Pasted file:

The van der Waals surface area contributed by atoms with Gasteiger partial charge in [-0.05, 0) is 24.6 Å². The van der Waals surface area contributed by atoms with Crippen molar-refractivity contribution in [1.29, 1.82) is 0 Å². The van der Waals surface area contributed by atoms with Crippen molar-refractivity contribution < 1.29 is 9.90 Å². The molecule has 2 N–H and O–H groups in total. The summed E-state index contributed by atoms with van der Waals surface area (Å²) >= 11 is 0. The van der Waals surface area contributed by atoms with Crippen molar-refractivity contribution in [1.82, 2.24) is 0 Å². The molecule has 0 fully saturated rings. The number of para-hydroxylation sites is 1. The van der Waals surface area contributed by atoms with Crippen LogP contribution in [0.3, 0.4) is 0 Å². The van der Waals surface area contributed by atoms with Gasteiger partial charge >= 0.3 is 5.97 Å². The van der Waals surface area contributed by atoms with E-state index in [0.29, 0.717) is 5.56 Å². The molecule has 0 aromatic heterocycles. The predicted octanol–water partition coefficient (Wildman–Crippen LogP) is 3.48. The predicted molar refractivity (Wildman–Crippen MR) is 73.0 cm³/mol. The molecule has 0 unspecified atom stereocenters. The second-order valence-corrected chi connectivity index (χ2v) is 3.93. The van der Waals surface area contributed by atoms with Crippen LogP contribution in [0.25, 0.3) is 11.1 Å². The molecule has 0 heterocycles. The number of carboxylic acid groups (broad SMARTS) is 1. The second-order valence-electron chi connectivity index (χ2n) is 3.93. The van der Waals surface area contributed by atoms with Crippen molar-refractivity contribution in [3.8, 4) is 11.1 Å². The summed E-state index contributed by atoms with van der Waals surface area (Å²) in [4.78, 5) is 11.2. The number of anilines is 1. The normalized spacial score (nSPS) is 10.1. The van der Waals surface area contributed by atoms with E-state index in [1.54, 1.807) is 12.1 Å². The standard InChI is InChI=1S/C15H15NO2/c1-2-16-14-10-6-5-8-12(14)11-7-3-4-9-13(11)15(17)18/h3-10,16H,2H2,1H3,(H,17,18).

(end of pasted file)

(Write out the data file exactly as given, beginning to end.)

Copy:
The van der Waals surface area contributed by atoms with Gasteiger partial charge in [-0.05, 0) is 24.6 Å². The van der Waals surface area contributed by atoms with Crippen molar-refractivity contribution in [1.29, 1.82) is 0 Å². The van der Waals surface area contributed by atoms with Crippen molar-refractivity contribution < 1.29 is 9.90 Å². The molecule has 2 N–H and O–H groups in total. The summed E-state index contributed by atoms with van der Waals surface area (Å²) >= 11 is 0. The van der Waals surface area contributed by atoms with Crippen molar-refractivity contribution in [1.82, 2.24) is 0 Å². The molecule has 0 fully saturated rings. The number of para-hydroxylation sites is 1. The van der Waals surface area contributed by atoms with Crippen LogP contribution in [0.3, 0.4) is 0 Å². The van der Waals surface area contributed by atoms with Gasteiger partial charge >= 0.3 is 5.97 Å². The van der Waals surface area contributed by atoms with E-state index in [0.29, 0.717) is 5.56 Å². The molecule has 0 aromatic heterocycles. The predicted octanol–water partition coefficient (Wildman–Crippen LogP) is 3.48. The predicted molar refractivity (Wildman–Crippen MR) is 73.0 cm³/mol. The molecule has 0 unspecified atom stereocenters. The second-order valence-corrected chi connectivity index (χ2v) is 3.93. The van der Waals surface area contributed by atoms with Crippen LogP contribution in [0.25, 0.3) is 11.1 Å². The molecule has 0 heterocycles. The number of carboxylic acid groups (broad SMARTS) is 1. The second-order valence-electron chi connectivity index (χ2n) is 3.93. The van der Waals surface area contributed by atoms with Crippen molar-refractivity contribution in [3.8, 4) is 11.1 Å². The summed E-state index contributed by atoms with van der Waals surface area (Å²) in [4.78, 5) is 11.2. The number of anilines is 1. The normalized spacial score (nSPS) is 10.1. The van der Waals surface area contributed by atoms with E-state index in [1.54, 1.807) is 12.1 Å². The standard InChI is InChI=1S/C15H15NO2/c1-2-16-14-10-6-5-8-12(14)11-7-3-4-9-13(11)15(17)18/h3-10,16H,2H2,1H3,(H,17,18).